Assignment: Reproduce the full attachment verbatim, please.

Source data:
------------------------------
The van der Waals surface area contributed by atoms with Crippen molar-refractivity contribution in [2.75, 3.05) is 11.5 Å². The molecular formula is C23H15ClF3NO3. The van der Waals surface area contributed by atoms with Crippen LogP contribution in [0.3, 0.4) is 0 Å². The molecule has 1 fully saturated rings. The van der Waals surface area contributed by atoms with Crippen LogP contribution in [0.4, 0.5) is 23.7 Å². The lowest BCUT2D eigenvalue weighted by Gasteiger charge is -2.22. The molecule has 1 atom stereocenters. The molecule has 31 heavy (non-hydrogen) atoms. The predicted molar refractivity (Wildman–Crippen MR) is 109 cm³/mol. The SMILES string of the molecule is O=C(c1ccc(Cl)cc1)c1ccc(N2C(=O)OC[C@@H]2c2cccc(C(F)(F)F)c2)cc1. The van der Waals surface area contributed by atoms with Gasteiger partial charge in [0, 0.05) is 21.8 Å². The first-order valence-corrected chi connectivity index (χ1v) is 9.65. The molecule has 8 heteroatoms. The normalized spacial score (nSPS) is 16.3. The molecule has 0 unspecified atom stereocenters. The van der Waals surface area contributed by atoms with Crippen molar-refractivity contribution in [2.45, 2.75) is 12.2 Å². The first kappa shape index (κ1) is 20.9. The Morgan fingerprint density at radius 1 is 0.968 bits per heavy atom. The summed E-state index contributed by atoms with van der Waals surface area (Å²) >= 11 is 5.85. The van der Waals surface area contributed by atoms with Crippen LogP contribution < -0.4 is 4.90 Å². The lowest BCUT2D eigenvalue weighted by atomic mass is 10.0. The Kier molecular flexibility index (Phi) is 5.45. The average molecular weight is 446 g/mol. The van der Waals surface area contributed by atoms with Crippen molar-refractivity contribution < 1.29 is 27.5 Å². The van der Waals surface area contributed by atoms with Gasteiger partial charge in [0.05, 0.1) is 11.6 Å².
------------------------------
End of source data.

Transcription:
The van der Waals surface area contributed by atoms with Crippen molar-refractivity contribution in [2.75, 3.05) is 11.5 Å². The molecular formula is C23H15ClF3NO3. The van der Waals surface area contributed by atoms with Crippen LogP contribution in [0.3, 0.4) is 0 Å². The molecule has 1 fully saturated rings. The van der Waals surface area contributed by atoms with Crippen LogP contribution in [0.4, 0.5) is 23.7 Å². The lowest BCUT2D eigenvalue weighted by Gasteiger charge is -2.22. The molecule has 1 atom stereocenters. The molecule has 31 heavy (non-hydrogen) atoms. The predicted molar refractivity (Wildman–Crippen MR) is 109 cm³/mol. The SMILES string of the molecule is O=C(c1ccc(Cl)cc1)c1ccc(N2C(=O)OC[C@@H]2c2cccc(C(F)(F)F)c2)cc1. The van der Waals surface area contributed by atoms with Gasteiger partial charge in [0, 0.05) is 21.8 Å². The first-order valence-corrected chi connectivity index (χ1v) is 9.65. The molecule has 8 heteroatoms. The normalized spacial score (nSPS) is 16.3. The molecule has 0 unspecified atom stereocenters. The van der Waals surface area contributed by atoms with Crippen molar-refractivity contribution in [2.45, 2.75) is 12.2 Å². The first kappa shape index (κ1) is 20.9. The Morgan fingerprint density at radius 1 is 0.968 bits per heavy atom. The summed E-state index contributed by atoms with van der Waals surface area (Å²) >= 11 is 5.85. The van der Waals surface area contributed by atoms with Crippen LogP contribution < -0.4 is 4.90 Å². The lowest BCUT2D eigenvalue weighted by atomic mass is 10.0. The Kier molecular flexibility index (Phi) is 5.45. The average molecular weight is 446 g/mol. The van der Waals surface area contributed by atoms with Crippen molar-refractivity contribution < 1.29 is 27.5 Å². The van der Waals surface area contributed by atoms with Gasteiger partial charge in [0.05, 0.1) is 11.6 Å².